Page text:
Some of the friends I have made, specifically the ones in Psi U, have given me this connection in a way they could not have possibly done so had they been co-ed. I believe this to be true because I was on the swim team and water polo team, both of which are co-ed. While I have shown and will continue to show my male teammates physical affection, the friendships I have made with my teammates have not affected me in the same way. I believe this partly has to do with the constant presence of girls on the team. The first couple of away tournaments, I spent the night in the hotel room with the girls, not my male teammates. I became friends with the female members before the guys. At the time, I still had trust issues with men, but I didn’t with women. It was easier for me. When I started hanging out in Psi U, I didn’t have this convenience but I am a more stable and better person because of it. This isn’t to say that I do not treasure and cherish the friendships I have made on the swim team. I have made friendships that I hope last a lifetime. But that’s not what this is about.
This is about the death of my father, my life since, human connection, and the co-education of Wesleyan’s fraternities. The absence of fraternities on this campus, for me, would’ve meant the absence of such significant life experiences. I consider this journey I have described as essential to my development as a person and I am not even a brother. Recognize how important the presence of an all-male group on campus was for me and then think about what it must mean for a member of one of these societies. While I have friendships with some brothers that I hope last a lifetime, I am still not a brother and never will fully understand what that bond of brotherhood must feel like. They have a connection to each other that I do not. I remember clearly when the WSA was having meetings discussing co-education and a girl I know was laughing when she told me about how some of the brothers were visibly upset that people wanted to take their fraternity away from them. How one was almost teary eyed and how “stupid and overdramatic” she thought he was being. Because after all, “It’s just a stupid frat,” she jeered. “Get over it.” I do not think she meant any harm. I think she viewed fraternity culture as exclusively having to do with parties. She couldn’t see why it was so important to him.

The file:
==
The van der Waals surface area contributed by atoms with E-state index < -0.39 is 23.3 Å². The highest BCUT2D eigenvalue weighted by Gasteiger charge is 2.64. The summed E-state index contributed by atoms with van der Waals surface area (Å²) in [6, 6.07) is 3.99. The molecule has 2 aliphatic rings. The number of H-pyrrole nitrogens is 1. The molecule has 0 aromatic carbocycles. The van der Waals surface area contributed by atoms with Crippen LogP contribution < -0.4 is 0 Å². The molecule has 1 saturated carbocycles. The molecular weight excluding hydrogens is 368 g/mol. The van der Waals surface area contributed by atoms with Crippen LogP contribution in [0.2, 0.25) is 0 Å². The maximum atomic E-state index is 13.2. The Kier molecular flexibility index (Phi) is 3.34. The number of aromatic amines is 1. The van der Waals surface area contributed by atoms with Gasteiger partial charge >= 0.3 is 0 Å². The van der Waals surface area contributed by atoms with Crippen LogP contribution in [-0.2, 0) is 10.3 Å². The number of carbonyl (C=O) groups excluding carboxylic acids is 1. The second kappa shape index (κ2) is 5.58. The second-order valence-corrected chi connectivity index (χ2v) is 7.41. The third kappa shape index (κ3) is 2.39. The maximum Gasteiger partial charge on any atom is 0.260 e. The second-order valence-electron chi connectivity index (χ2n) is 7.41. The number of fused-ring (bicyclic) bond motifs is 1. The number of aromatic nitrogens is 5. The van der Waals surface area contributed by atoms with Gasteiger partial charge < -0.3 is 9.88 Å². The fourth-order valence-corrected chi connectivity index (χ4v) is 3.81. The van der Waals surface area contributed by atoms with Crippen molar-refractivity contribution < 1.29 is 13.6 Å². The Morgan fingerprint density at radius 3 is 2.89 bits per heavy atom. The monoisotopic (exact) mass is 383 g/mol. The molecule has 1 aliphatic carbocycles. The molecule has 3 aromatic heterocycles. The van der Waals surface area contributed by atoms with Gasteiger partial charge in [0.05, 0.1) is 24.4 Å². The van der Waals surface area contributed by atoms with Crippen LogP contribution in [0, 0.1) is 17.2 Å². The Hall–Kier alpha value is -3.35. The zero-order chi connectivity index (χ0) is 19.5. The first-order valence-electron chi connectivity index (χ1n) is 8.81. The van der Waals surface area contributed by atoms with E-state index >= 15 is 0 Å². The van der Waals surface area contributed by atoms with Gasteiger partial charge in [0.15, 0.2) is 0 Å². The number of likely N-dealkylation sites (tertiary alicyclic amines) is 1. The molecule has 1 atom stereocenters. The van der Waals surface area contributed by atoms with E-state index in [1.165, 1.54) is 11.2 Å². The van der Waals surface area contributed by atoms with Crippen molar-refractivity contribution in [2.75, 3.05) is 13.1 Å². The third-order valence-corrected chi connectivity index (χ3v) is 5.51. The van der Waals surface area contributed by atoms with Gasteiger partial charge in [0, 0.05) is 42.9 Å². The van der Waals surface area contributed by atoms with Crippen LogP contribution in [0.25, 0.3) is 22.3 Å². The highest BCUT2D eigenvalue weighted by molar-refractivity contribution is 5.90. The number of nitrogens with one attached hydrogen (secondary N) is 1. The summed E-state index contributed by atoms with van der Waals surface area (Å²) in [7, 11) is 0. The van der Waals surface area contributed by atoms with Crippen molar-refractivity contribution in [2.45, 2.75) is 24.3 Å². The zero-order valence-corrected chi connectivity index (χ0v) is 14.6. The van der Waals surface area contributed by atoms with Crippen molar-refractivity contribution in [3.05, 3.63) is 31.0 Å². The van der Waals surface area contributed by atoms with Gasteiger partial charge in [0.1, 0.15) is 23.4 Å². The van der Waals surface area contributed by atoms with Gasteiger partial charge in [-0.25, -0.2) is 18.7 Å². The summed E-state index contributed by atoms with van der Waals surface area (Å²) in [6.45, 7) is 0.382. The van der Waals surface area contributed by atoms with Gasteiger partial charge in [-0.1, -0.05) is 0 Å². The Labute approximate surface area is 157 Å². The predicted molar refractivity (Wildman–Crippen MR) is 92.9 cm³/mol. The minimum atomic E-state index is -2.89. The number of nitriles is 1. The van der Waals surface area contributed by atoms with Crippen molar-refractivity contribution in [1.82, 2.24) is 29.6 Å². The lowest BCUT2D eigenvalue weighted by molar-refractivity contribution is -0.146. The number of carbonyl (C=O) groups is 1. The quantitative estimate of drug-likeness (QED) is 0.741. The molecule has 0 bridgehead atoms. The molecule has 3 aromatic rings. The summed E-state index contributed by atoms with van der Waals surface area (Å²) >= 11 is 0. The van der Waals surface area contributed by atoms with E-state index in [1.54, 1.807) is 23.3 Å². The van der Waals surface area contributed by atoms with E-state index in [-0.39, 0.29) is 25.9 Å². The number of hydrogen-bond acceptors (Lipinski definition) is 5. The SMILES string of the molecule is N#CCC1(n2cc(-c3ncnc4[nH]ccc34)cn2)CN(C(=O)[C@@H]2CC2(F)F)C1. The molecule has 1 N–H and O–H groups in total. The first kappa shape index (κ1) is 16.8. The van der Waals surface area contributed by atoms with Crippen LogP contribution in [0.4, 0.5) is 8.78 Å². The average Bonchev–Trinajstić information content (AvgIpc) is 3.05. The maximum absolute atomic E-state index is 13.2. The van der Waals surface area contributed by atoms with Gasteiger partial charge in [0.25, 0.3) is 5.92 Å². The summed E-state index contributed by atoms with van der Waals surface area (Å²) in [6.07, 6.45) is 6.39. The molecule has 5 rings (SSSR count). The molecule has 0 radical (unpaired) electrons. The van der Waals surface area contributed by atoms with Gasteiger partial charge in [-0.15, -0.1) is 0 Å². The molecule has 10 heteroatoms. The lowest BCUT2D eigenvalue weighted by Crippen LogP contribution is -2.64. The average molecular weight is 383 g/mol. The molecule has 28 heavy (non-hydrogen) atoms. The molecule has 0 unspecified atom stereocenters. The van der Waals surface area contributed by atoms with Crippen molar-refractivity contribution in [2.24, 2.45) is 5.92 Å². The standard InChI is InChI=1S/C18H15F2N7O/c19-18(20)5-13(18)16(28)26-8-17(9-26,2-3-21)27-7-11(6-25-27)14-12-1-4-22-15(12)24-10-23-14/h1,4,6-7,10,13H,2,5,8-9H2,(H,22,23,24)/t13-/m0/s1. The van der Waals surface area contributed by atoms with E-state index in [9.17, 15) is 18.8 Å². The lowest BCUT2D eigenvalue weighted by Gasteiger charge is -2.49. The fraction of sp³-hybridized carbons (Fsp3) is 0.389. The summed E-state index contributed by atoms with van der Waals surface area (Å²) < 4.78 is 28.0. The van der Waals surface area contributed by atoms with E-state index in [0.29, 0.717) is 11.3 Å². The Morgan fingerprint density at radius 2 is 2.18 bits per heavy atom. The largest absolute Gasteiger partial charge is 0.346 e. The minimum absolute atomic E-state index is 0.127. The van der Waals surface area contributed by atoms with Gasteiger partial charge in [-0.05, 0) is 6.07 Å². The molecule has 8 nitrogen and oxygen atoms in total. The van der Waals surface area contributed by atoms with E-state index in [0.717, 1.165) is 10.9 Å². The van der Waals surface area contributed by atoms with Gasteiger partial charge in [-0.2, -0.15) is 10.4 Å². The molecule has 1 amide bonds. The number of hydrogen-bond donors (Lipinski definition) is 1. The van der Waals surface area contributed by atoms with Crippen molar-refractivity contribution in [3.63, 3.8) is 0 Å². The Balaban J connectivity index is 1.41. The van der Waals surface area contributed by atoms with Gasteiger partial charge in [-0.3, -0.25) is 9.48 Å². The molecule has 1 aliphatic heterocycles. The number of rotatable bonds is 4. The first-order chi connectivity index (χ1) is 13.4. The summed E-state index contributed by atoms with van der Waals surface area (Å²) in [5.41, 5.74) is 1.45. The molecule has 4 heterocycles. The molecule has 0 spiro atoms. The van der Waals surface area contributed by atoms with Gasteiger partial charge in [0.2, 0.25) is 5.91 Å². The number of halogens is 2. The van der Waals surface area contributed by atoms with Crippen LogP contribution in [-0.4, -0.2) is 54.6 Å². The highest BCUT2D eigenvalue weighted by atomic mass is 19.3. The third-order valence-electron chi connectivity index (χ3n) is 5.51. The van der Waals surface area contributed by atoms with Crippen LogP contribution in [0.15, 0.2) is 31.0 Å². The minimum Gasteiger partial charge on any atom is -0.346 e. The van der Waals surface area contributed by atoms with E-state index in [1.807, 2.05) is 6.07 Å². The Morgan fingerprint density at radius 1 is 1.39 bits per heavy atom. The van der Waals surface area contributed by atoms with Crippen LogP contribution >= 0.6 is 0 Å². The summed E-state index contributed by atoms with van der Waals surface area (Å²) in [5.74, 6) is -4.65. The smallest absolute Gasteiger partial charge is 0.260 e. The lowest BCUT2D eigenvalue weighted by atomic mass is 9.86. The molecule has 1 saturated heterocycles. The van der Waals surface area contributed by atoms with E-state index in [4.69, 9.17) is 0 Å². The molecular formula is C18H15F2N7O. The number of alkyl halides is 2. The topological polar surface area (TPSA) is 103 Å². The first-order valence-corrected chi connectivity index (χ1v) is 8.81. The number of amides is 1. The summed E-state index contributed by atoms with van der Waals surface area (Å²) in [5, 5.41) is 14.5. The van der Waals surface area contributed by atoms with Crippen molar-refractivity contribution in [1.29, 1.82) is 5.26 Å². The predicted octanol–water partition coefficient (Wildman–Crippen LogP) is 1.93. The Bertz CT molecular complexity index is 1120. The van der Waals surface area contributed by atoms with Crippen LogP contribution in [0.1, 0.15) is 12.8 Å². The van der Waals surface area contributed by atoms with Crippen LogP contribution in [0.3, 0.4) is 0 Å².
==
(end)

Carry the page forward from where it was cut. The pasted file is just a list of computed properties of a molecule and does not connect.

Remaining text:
I fear that now that co-education is mandatory, students won’t be able to feel that connection that I found. They won’t be able to feel that recognition, that moment that says, “This is why were friends,” all of which that is so essential to the human experience. Now the experience I have had with fraternity culture certainly does not reflect the norm. Most members of fraternities on this campus probably cannot relate to my personal experience, but the point of this article isn’t to talk about my life as a gay person. The point isn’t to play the dead dad card. The point is, unless I tell you about my life, there is no way you would ever know what the presence of an all male group means to me. The human experience is complicated. When you say that a group of guys cannot live together, you are potentially robbing somebody of a truly special and consequential experience and nobody should have to describe their life at length and in detail to justify being in a fraternity.
Joseph Nucci is a member of the class of 2016.